Open Access Articles- Top Results for Mainstream Rock (chart)

Mainstream Rock (chart)

Mainstream Rock is a music chart in Billboard magazine which ranks the most-played songs on mainstream rock radio stations, a category that combines the formats of active rock and heritage rock.


The Rock Albums & Top Tracks charts were introduced in the March 21, 1981, issue of Billboard. The 50- and 60-position charts ranked airplay on album rock radio stations.[1] Because album-oriented rock stations focused on playing tracks from albums rather than specifically released singles, these charts were designed to measure the airplay of any and all tracks from an album. Rock Albums combined airplay from all tracks from a particular album to come up with the top albums, while Top Tracks listed the top individual songs being played on rock radio. Mike Harrison of Billboard explained that when major artists release albums, more than one song from the album can become popular at the same time.[1] The first number-one song on the Top Tracks chart was "I Can't Stand It" by Eric Clapton.[1]

In September 1984, the two charts were merged and renamed Top Rock Tracks.[2] It reduced from a 60-song tally to 50 songs on October 20, 1984, following a major revamp to the magazine. Coinciding with an increase in its reporting panel of album rock stations, the name of the chart was changed again with the issue dated April 12, 1986, to Album Rock Tracks.[3] In November 1991, instead of reporting panels, Billboard changed its methodology of measuring airplay by using monitored airplay as provided by Nielsen Broadcast Data Systems to compile many of its charts. As a result, this data showed that many songs could spend months to over a year on the Album Rock Tracks chart. Billboard decided to drop to a 40-position chart (still its current format), and songs that fell out of the top 20 and after spending 20 weeks on the chart were moved to a new 10-position recurrent chart.[4] The recurrent chart was scrapped two years later, but not the methodology.

Acknowledging the trend that rock radio was moving away from being an album-based format to a song-focused one, Billboard changed the name of the chart to Mainstream Rock Tracks beginning with issue dated April 13, 1996.[5] The Mainstream Rock Tracks chart did not appear in the print edition of Billboard from its issued dated August 2, 2003,[6] being accessible only through the magazine's subscription-based website, In late 2013, the chart was reintroduced to its primary website and magazine.

When R&R ceased publication in June 2009, Billboard incorporated its rock charts, Active Rock and Heritage Rock into its own publication. The radio station reporters of the two charts combine to make up the Mainstream Rock chart.[7] Active rock stations concentrate on current hits over classic rock standards while heritage rock stations put a greater emphasis on classic rock with a few newer tracks mixed in.[8] The individual Active Rock and Heritage Rock components were discontinued by Billboard at the end of November 2013 due to a lack of difference between the two charts.[9]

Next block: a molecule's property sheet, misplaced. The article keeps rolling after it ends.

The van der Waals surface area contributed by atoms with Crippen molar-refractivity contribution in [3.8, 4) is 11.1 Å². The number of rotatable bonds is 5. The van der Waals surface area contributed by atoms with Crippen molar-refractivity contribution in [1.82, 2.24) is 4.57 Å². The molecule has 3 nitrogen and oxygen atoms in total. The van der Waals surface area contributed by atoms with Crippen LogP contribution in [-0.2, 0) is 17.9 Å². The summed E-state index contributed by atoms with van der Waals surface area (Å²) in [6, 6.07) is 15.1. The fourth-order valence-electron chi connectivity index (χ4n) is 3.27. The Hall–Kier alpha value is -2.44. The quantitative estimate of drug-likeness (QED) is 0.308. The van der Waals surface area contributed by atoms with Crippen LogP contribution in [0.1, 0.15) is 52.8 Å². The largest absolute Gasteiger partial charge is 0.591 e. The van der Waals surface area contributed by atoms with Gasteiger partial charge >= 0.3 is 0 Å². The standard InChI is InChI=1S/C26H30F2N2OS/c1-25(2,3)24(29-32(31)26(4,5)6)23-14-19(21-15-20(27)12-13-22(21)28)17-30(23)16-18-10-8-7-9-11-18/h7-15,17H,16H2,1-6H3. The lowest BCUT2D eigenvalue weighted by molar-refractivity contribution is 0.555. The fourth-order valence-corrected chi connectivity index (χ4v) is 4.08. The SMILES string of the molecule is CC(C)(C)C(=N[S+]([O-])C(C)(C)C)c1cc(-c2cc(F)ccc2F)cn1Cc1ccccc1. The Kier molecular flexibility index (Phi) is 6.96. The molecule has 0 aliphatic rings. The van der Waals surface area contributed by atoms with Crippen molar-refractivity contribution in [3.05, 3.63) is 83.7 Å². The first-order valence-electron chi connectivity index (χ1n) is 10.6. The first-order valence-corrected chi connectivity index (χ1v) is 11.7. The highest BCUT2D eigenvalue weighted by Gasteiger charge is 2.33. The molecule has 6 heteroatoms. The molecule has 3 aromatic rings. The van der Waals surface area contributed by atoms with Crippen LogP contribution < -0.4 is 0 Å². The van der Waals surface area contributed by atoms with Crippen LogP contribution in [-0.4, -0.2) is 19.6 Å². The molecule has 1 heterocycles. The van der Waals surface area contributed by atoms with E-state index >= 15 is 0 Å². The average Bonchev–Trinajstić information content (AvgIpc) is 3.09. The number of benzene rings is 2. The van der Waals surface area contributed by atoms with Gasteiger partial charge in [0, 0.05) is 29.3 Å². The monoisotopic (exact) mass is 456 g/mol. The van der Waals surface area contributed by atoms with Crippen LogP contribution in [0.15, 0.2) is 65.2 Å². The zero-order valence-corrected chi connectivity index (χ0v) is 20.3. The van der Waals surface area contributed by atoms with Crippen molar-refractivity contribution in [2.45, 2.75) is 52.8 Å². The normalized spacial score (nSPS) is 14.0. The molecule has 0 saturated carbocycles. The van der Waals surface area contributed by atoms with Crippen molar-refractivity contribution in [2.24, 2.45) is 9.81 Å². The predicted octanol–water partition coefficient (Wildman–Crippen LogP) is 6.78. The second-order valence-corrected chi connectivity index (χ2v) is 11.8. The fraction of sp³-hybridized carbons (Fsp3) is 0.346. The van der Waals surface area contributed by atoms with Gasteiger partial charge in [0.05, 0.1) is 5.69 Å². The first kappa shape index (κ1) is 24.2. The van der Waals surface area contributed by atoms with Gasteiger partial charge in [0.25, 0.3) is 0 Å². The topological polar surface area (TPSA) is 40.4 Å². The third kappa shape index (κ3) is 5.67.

Long-running No. 1s

Shown below are the songs which have spent ten or more weeks at number one on this chart.

21 weeks

20 weeks

17 weeks

16 weeks

15 weeks

14 weeks

13 weeks

12 weeks

11 weeks

10 weeks

Achievements and records

  • Van Halen holds the record for the most tracks to hit number one on the Mainstream Rock chart, with thirteen. John Mellencamp holds the record for the most tracks by a solo artist to hit number one on the chart, with seven.
  • Three Days Grace holds the record for most cumulative weeks at number one, with 70.
  • Only twice have two consecutive number-one songs been by the same artist. In 1992, the Black Crowes hit number one with "Remedy", followed by "Sting Me". In 1994, the Stone Temple Pilots' "Vasoline" hit number one and was replaced by "Interstate Love Song".
  • Shinedown is the only band in history to have all of its singles place in the top 5 on the Mainstream Rock chart, doing so with its first 18 singles.


  1. ^ a b c Trust, Gary (March 23, 2010). "Album, Rock Charts Celebrate Anniversaries". Billboard. Retrieved June 13, 2013. 
  2. ^ Whitburn, Joel (2002). Rock Tracks. p. 9. ISBN 0-89820-153-5. 
  3. ^ "Billboard Announces Expanded Album Rock Chart Panel". Billboard 98 (15): 10, 16. April 12, 1986. Retrieved June 13, 2013. 
  4. ^ "Album Rock Chart Changes". Billboard 104 (26): 67. June 27, 1992. Retrieved June 13, 2013. 
  5. ^ "Name Changed on Album Rock Tracks". Billboard 108 (15): 6. April 13, 1996. Retrieved June 13, 2013. 
  6. ^ Girard, Keith (August 2, 2003). "The Evolution Continues". Billboard 115 (31): 10. Retrieved June 13, 2013. 
  7. ^ Caulfield, Keith (June 20, 2009). "Dave Matthews Band Rolls Ahead of Rock Parade". Billboard 121 (24): 41. Retrieved June 13, 2013. 
  8. ^ Cole, Brian (July 15, 2012). "The Metamorphosis and Splitting of the Rock Music Format". Clarity Digital Group. 
  9. ^ Trust, Gary (November 29, 2013). "Chart Moves: A Great Big Jump for a Great Big World, Christina Aguilera; Volbeat's Victorious at Rock; Howard Jones Notches First Top 10 in 21 Years". Billboard. Retrieved December 3, 2013. 

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